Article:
Those changes are difficult to see piece by piece, especially for the first-person-singular artist, although a more objective observer might see them easily. We who are busy making it, often miss those subtleties while concentrating on others. We get more efficient, learn to render better, adopt new techniques, discover new materials or better employ old ones, and are inspired to attempt challenge.
It is possible, of course, to get worse or grow to not care. Unless we're phasing through fads, lock-stepping a teacher or rigid in refusal to let the work lead its own way, it changes as we make more. Probably no matter what we do or plan.
But significant, planned leaps forward can be frightening.
Norman Kary Ascending collage 8 x
12 inches $500 (detail)
Those can be accidental, natural if we've learned to let our work flow. Great authors listen to their characters, saying the stories write themselves. Great artists have their craft down and let inspiration drive the bus, though they are not just along for the ride.
Sometimes we get so intent making that when we stop and see what we've done, it's changed. Then, if we recognize the progress, we might continue it. Planned or unplanned, progress is always iffy.
Norman Kary has found — or placed — himself in the big middle of a major change. In his recent two-person show with Nancy Ferro, From Here to There, at the Bath House Cultural Center, he deliberately showed Old Work, saving his New Work for this commercial solo at Craighead Green (through July 18 2009).
I've been watching his art many years, so I hardly qualify as objective viewer. I knew he was attempting a course alteration, because he spoke his fears, and I am fascinated by what he chose to show as well as how he's done it. There's some of the old same in the two dozen pieces in that open-ended room just inside the gallery, but a lot that's different. Some surprisingly.
Norman Kary Searching for Water Taking in the Air Walking Death Valley
collages with objects all 6 x 10 inches $600 each
The new work is more intricate, precise, and in many ways, more detailed. Those who have not got up close and personal with it may mutter "Photoshop" under their breath. But there is no no evidence of software's intrusion into his Cornellian craft. Instead, there are smaller, sharper cuts as the artist spends more time and energy into his creations, and it shows.
Norman's careful selection of images, cutting into and intra, manifest denser and more contrasty colors and shapes that show greater ostensible depth. Finally we believe when he shows us outer and inner spaces.
Many of his long-honed techniques continue — the pegboard lineup of holes, space, spacemen and star maps, hints of Houdini suspended, three-dimensional objects hung from poles off the tops or fronts of both flat and 3-D boxes and other contrasts of 2- and 3-D spaces. But they serve greater apparent dimension while comprising fewer physical projections, making the pieces less fragile.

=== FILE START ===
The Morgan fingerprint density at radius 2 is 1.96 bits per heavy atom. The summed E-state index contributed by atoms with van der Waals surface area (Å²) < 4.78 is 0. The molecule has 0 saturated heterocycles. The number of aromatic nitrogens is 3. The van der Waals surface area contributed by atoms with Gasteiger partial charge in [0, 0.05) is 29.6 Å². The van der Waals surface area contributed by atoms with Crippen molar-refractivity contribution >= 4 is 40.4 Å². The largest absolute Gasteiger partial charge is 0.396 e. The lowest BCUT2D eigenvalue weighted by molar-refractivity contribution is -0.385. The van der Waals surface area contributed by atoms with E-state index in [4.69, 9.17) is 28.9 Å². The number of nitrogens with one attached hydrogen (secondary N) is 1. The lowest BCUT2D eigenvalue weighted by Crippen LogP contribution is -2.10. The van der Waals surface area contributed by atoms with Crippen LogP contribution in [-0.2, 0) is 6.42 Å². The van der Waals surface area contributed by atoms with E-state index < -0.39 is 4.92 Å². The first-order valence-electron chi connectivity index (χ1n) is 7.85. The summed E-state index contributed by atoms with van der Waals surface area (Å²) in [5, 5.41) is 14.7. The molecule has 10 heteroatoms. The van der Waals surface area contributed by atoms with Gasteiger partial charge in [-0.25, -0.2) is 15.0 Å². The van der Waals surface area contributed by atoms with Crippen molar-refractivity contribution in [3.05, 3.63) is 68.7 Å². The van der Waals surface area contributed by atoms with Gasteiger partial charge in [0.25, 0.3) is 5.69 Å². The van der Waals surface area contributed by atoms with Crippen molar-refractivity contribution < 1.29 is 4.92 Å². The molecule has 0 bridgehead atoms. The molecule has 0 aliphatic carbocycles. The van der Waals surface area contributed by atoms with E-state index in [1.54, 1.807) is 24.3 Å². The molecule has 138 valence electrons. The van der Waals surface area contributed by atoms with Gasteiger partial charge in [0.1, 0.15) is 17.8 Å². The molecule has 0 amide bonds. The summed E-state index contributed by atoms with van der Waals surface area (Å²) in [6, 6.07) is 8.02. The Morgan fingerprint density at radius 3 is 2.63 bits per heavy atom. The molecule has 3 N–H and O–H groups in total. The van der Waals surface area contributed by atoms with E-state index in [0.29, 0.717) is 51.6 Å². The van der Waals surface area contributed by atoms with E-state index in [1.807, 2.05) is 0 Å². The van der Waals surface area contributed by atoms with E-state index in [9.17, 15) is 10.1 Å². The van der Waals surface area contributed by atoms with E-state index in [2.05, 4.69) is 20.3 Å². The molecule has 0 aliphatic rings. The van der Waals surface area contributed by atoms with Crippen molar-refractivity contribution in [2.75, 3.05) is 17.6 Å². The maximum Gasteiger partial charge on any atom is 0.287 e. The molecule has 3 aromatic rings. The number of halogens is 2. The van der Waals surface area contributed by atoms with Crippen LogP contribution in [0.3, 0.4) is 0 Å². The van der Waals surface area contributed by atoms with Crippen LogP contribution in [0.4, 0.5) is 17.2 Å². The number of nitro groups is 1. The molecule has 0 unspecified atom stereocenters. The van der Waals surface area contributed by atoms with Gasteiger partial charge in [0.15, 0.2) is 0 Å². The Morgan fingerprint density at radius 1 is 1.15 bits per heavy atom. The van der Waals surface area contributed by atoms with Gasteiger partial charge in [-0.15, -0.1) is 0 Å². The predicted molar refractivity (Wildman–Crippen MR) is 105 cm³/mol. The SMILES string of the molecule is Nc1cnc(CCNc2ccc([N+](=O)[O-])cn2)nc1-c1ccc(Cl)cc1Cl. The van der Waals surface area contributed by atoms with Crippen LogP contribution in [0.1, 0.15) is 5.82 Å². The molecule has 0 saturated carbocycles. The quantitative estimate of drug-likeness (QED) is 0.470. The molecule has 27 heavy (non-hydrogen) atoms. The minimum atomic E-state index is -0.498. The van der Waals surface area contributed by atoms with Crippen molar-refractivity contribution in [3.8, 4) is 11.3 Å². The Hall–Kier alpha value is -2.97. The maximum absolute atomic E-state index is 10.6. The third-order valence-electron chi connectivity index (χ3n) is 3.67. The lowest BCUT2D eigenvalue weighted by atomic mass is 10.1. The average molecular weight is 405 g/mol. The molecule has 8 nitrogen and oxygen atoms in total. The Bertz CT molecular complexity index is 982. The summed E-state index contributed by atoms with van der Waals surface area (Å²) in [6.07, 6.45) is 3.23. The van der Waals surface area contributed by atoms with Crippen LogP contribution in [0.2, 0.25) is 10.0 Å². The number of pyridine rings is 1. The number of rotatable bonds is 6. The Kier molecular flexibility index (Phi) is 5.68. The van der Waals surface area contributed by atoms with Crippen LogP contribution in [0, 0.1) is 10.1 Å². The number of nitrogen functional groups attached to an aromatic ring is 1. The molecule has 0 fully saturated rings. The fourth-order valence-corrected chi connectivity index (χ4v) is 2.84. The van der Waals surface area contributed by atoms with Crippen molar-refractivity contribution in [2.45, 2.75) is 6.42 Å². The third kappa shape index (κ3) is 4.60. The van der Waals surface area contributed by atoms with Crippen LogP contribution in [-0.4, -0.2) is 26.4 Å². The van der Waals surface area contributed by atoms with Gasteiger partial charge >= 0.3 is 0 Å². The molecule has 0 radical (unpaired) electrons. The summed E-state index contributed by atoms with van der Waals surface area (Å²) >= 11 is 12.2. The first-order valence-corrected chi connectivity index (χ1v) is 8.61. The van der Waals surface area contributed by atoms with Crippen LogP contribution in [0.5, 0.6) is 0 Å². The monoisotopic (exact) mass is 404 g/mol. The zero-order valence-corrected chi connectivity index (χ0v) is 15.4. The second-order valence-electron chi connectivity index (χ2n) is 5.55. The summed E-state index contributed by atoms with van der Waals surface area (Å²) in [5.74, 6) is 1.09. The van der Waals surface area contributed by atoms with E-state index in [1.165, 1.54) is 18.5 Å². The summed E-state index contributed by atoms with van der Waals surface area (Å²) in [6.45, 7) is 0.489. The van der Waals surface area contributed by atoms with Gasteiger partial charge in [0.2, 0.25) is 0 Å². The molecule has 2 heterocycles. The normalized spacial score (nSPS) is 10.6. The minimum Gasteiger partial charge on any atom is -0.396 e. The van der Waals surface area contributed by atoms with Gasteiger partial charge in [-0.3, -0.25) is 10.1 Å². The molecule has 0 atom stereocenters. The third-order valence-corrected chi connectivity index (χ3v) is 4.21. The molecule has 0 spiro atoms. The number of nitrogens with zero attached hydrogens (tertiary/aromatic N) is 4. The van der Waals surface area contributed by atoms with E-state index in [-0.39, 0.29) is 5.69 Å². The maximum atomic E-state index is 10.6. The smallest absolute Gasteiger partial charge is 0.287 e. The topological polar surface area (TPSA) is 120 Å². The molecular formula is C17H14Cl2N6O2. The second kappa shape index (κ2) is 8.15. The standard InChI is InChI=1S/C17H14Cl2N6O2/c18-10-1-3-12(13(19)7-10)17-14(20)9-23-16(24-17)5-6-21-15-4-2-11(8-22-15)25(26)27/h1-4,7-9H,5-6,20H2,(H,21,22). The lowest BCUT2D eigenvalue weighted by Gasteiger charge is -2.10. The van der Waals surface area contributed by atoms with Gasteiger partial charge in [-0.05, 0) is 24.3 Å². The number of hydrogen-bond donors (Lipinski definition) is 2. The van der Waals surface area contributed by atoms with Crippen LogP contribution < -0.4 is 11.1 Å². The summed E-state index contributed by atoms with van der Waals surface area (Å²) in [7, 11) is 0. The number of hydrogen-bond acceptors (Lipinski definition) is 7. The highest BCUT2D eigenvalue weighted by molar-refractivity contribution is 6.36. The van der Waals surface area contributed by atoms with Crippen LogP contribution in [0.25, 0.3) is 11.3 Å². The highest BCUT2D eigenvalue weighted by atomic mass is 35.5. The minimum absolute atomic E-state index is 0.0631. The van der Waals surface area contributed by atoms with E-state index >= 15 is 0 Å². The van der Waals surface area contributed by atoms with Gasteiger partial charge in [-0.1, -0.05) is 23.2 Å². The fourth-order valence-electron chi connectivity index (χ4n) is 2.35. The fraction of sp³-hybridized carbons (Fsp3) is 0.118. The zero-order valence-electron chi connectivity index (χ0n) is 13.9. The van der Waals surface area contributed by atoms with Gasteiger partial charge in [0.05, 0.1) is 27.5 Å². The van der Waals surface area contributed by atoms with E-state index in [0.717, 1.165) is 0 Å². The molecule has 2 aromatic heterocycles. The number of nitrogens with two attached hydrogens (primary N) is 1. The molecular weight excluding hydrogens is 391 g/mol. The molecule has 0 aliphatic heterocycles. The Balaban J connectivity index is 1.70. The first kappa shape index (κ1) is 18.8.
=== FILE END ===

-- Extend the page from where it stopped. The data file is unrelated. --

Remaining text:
Kary Directions for a New World mixed media collage 28
x 12 x 4 inches (detail)
I had to inspect one piece carefully, looking at it sideways across the flat of it to be certain what I perceived as depth was impression, not reality, although my eyes still felt cheated by it, and I looked again.
Only one piece still clung desperately to the artist's old ways, and that anachronism stands out at the bottom left of his wall of assemblage, like a left-most link with the past, reading into the future. I didn't like it almost immediately, but with the distance of time and space, and my photo notes of it, I am appreciating the two-tone, bi-sectional horizontal landscape with boy and white casts of nuts, left over from his older work.
I told him in the excitement of the opening, that compared to all those others, it was awful, like he just couldn't let go of the past, but it has its own visual subtleties, albeit replete with notions from his recent history.
Norman Kary Self Portrait 2009
assemblage 32 x 7 x 17 inches
Within those walls with his name on it, one larger piece balances the bunch from the adjacent wall, separated by space and shadow, not looking all that different from past pieces, yet sharply, definitively, simpler, bolder.
I did not on my first dozen viewings but do now, staring at this image on my monitor, see the artist in that cracked and wrinkled face. I had assumed its portrait aspects were abstract and about the techniques and presentation of a portrait, but now I recognize the face behind the glass, a life mask, molded from Norman. He's put himself into it, as he's put himself more into all his new work.
Standing before it, I stared uncomprehending, carefully composing this photograph, even opened the drawer containing a windmill stamp mirroring the browned, ornate crisscrossed emblems on an old compass, a single die showing snake eye, a dented bearing and a wad of white cotton, the pull box lined with browned and faded typewritten text I did not read. I photographed into it, then closed it again.
Norman Kary demonstrating Dada Object
Self Portrait has size and mass in its dark angular box with clear glass emphasis, and it stands center stage at the end of the salon, but it's a smaller piece, occupying the grounded optical center of its audience that keystones Norman Kary's solo show. Named Dada Object and called assemblage, it's an old ice cream scoop, firmly bolted through a painted and scraped wood block into a riser.
I photographed it singly and importantly during our afternoon visit to avoid the opening crowd but hadn't thought to press its lever. Norm demonstrated it at the opening, and when it's squeezed, a black & white eye curves out of its upper darkness to stare back at us.
So is the show the great leap forward Norm hoped? It seems so now, but it depends on what he does next and after that, etc. We might not know till looking back in a year or so. Backsliding to the comfortably usual is easy, but Norm's been running change gamuts all this last year, scaring his usual collectors along the way, and these are his most elegant and attractive alterations yet.
Other Norman Kary links: His
Member Page; his
reviews here; a studio
an interview; and there's another new piece on the Calendar page.
See the continuing ThEdblog for oddly illustrated notes on my progress through this website.
Art Here Lately is continued on Art Here Lately #6